The Origins of Samaritan

Samaritan Origins
The beginnings of the Samaritans are usually linked with the city that bears that name. Samaria was founded about 875 B.C. by the Israelite King Omri. The land which was located on a hilltop was purchased from and named after one Shemer (IKi.16:24). Following the Assyrian conquest (722/721 B.C.) many committed Israelites were banished from the land and later replaced by Gentile foreigners. Some of the Jews who remained eventually compromised their unique religious heritage. Thus a syncretistic religious system developed, one which incorporated Jewish beliefs with those of paganism.
In distinction from the traditional view, some scholars propose a non-Samaria origin of the Samaritans. Early references may point instead to Shechem and to a religious community which was rather conservative and not prone, as commonly believed, to syncretistic tendencies. “They preferred to refer to themselves as samerim, `keepers’ (of Torah), and to distinguish themselves from someronim, `inhabitants of Samaria.’ There seems to be no Old Testament text unambiguously referring to them.”
Whatever the actual case may be, Jews clearly distanced themselves from Samaritans. This is captured by John who states matter-of-factly that “Jews have no dealings with Samaritans” (Jn.4:9). To this subject we will now turn.

Jewish-Samaritan Struggles
Even a cursory reading of the NT Gospels reveals the tension between these two groups. “[From the beginning of the first century AD they were regarded as being on a level with the Gentiles in all things ritual and cultic.”After the Exile, Jews returning to their homeland viewed Samaritans with great contempt. They would have been viewed as compromisers, Jewish half-breeds, if they did (as commonly held) merge Judaism with paganism. But either way, we have evidence to support a legitimate stance of separation by Jews from Samaritans. This is evident in Jn. 4, and it is due (primarily) to Jewish recognition of Samaritan errors concerning religious tenants and customs.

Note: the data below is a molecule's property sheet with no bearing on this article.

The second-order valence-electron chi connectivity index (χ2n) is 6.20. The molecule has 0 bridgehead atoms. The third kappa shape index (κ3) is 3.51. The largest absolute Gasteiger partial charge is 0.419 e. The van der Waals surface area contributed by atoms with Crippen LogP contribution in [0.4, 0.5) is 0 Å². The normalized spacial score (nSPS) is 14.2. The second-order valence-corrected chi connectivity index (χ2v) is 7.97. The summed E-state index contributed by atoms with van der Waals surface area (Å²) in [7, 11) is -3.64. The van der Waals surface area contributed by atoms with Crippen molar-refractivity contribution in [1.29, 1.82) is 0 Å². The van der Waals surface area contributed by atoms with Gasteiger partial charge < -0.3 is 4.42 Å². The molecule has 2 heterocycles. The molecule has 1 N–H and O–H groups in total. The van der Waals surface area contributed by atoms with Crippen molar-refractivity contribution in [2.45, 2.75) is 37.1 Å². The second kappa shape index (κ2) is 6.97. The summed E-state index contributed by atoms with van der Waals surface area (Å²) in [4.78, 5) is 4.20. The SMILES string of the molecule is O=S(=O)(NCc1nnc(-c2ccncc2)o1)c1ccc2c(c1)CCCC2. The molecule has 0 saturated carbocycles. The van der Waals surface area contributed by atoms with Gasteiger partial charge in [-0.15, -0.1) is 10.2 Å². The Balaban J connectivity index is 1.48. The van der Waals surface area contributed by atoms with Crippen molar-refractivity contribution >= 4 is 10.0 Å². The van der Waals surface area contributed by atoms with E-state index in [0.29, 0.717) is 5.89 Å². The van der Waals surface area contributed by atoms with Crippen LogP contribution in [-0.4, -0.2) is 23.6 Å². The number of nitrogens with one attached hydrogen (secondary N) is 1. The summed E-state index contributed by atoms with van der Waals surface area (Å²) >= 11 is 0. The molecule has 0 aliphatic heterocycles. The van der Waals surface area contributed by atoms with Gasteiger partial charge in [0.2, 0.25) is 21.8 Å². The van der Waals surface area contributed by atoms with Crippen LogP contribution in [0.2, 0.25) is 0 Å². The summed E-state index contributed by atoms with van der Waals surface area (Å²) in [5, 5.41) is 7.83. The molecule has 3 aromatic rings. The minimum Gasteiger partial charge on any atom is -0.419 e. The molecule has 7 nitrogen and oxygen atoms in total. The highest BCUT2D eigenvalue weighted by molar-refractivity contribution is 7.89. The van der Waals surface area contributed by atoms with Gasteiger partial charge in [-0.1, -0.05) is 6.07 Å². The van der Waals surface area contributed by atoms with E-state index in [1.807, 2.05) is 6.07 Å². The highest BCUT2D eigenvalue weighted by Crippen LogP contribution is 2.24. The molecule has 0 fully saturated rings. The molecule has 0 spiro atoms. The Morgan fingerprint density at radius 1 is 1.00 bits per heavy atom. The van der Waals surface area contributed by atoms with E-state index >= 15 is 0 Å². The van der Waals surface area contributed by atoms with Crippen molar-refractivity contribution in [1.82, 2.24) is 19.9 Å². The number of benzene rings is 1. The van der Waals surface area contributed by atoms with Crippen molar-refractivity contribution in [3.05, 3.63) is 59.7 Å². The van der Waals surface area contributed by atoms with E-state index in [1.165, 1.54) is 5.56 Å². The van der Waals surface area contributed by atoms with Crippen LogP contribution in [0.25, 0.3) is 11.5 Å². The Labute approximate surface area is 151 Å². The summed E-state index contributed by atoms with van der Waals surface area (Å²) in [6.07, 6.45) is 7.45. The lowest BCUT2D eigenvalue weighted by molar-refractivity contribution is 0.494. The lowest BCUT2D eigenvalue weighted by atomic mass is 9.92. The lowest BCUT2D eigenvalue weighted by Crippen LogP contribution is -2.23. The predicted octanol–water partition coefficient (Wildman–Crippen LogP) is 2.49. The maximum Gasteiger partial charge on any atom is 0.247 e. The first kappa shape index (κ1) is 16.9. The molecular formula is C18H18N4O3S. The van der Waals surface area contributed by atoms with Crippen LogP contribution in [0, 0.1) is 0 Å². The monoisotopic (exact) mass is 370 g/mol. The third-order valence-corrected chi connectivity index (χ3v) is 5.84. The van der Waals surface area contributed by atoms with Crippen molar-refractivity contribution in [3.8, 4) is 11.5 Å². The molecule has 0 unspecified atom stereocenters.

Gerizim or Jerusalem?
Samaritan religious views were partially Judaistic–they sometimes agreed yet often conflicted with conservative Judaism. The Pentateuch was received as canonical, but the remainder of the OT was rejected. Samaritans also set up their own priesthood, while rejecting the Jerusalem counterpart. Furthermore, they apparently anticipated the coming of a “prophet like Moses” (Dt.18:18-22) —the so-called ta`eb (“the one who restores” or “the one who returns”). But perhaps the clearest difference between Samaritans and Jews concerned the location of worship. The Samaritans erected a temple about 400 BC on Mt. Gerizim and although it was later destroyed by the Hasmonean ruler John Hyrcanus (second century BC) it remained the focal point of Samaritan religion. Thus a rivalry of sorts existed between Gerizim on the one hand and Jerusalem on the other. The Samaritans following the traditions of their fathers looked to Mt. Gerizim, while the Jews looked to the holy city Jerusalem. This foundational rift led to great antagonism between Samaritans and Jews and lies behind the woman’s statement in John 4:20, “Our fathers worshiped in this mountain, and you people say that in Jerusalem is the place where men ought to worship.” Of course, Jesus settles the issue, once-and-for-all, in stating that the Samaritans (however genuine their religious convictions) are basically ignorant, while “salvation is from the Jews” (v.22).

1. Everett Ferguson, Backgrounds of Early Christianity (Grand Rapids: Wm. B. Eerdmans Publishing Company, 1990), p.423. See also H. G. M. Williamson, “Samaritans” in Dictionary of Jesus and the Gospels, Joel B. Green & Scot McKnight, eds., (Downers Grove, IL: Intervarsity Press, 1992), pp. 724-728.
2. Joachim Jeremias, Jerusalem in the Time of Jesus (Philadelphia: Fortress Press, 1969), p.356.
3. Without question, however, political factors and natural human prejudices would also have played a significant role in these tensions.
4. Antiquities XX, vi, 1.

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